Except that a MiG-25 is much faster than an F-15 and has a much more powerful radar and air to air missile capability than any Ka-52.

    the main problem for the Ka-52 is that even if it could detect aerial targets hundreds of kms away it has no way of dealing with them so most of the time will only scan within 5-10km of itself looking for threats rather than prey.

    With President-M it could probably defend itself from any SAM or AAM, but it is at a huge disadvantage against any fixed wing fighter with a radar and proper AAM.


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    Re: Ka-52 in Russian Air Force

    Post  Morpheus Eberhardt on Wed Feb 24, 2016 9:02 am

    GarryB wrote:
    Also, roughly speaking, kinematically a Ka-52 compared to an F-15 is like the F-15 compared to a MiG-25.

    Except that a MiG-25 is much faster than an F-15 and has a much more powerful radar and air to air missile capability than any Ka-52.

    the main problem for the Ka-52 is that even if it could detect aerial targets hundreds of kms away it has no way of dealing with them so most of the time will only scan within 5-10km of itself looking for threats rather than prey.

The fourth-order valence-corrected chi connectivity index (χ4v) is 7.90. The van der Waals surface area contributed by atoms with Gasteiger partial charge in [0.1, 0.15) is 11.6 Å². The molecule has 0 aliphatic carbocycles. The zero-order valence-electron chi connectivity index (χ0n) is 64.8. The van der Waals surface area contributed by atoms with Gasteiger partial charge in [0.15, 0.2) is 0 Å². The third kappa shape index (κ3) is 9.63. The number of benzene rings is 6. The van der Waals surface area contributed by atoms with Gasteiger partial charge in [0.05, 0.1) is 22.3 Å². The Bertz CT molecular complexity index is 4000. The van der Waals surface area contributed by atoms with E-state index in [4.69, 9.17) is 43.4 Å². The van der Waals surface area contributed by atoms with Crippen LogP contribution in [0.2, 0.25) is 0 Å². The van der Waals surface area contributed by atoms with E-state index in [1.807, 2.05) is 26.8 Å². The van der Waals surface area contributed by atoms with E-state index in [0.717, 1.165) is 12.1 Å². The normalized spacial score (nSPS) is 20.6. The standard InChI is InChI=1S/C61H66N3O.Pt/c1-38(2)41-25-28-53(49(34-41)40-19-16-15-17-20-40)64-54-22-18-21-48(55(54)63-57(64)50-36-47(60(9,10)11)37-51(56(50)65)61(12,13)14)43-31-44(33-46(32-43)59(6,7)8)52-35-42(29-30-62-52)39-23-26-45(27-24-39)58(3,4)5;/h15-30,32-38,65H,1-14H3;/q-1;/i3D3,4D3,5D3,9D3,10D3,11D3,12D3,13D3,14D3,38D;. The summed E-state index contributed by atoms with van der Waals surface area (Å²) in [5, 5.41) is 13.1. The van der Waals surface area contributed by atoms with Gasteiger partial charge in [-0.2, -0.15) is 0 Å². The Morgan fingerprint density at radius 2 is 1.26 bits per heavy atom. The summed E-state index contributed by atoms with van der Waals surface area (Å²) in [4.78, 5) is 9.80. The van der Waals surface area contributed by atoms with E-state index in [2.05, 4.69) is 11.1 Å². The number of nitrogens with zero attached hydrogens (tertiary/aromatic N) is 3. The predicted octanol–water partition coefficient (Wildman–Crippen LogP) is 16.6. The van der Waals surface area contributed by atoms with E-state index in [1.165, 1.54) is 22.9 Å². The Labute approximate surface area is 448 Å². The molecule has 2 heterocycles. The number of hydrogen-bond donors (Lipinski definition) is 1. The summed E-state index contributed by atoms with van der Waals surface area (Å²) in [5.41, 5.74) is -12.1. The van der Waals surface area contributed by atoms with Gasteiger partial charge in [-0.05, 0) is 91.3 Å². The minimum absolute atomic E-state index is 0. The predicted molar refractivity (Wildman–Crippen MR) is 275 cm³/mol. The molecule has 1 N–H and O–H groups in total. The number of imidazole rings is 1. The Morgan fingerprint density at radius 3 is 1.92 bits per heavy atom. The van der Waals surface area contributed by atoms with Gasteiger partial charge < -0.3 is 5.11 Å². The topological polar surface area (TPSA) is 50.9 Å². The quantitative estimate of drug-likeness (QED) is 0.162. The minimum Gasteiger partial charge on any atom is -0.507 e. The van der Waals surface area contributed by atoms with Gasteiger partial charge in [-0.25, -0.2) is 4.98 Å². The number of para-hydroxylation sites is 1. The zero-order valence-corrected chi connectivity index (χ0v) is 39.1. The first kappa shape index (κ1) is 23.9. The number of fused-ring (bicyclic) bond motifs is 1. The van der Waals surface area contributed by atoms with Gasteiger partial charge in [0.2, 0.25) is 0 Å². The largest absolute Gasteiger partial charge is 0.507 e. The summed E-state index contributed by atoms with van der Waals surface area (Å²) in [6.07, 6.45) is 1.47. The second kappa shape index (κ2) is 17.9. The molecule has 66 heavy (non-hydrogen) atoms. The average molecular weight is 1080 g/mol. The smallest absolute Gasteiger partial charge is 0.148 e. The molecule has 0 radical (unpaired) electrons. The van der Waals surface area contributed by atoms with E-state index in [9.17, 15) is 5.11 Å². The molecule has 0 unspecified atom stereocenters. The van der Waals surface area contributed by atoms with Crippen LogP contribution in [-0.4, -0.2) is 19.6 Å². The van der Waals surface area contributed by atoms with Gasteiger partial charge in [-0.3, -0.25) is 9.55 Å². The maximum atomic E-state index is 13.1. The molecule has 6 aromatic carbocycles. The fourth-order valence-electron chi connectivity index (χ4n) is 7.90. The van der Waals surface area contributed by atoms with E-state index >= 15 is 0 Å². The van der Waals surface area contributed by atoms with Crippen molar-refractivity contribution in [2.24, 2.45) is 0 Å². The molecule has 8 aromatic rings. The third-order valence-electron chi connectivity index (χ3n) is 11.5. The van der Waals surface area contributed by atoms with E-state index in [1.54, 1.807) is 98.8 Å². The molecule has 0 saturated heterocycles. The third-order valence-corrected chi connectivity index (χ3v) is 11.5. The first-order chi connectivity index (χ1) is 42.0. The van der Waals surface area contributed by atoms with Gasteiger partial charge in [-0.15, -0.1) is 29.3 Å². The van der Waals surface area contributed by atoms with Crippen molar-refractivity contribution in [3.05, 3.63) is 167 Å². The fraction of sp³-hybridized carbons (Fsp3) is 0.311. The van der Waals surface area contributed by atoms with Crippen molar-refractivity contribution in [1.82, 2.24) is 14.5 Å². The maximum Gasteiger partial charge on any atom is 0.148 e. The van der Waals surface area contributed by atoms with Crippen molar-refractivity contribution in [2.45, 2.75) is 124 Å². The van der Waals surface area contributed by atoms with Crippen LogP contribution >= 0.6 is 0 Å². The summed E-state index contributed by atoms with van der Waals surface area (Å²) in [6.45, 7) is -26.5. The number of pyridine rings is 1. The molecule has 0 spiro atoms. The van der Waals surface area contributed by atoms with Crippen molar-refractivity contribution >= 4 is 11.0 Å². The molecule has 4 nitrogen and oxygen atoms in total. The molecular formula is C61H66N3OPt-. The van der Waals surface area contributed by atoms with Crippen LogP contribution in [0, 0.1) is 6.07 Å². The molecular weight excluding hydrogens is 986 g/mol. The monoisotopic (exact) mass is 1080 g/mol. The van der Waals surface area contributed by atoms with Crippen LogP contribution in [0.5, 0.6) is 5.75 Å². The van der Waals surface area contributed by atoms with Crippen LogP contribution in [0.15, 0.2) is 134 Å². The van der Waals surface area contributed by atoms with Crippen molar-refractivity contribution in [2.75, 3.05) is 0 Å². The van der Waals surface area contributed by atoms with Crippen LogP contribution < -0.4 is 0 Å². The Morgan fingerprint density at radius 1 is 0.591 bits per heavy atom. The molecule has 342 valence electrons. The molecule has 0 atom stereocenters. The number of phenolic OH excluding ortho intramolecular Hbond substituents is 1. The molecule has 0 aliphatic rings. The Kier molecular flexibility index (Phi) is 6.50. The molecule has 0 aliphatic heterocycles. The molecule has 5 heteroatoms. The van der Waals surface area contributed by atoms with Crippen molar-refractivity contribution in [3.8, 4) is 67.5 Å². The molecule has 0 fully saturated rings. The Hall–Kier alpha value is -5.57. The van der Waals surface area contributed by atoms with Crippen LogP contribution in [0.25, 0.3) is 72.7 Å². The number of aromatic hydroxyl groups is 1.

With President-M it could probably defend itself from any SAM or AAM, but it is at a huge disadvantage against any fixed wing fighter with a radar and proper AAM.

    Ka-52 ... F-15 ... MiG-25
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    Re: Ka-52 in Russian Air Force

    Post  George1 on Wed Mar 09, 2016 9:30 pm

    Tests of Ka-52 Alligator helicopter begin in Russian Far East

    More:
    http://tass.ru/en/defense/861118


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    Re: Ka-52 in Russian Air Force

    Post  Militarov on Fri Apr 08, 2016 5:19 pm



    Breaking: Proof that Russians copied KA52 also!
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    Re: Ka-52 in Russian Air Force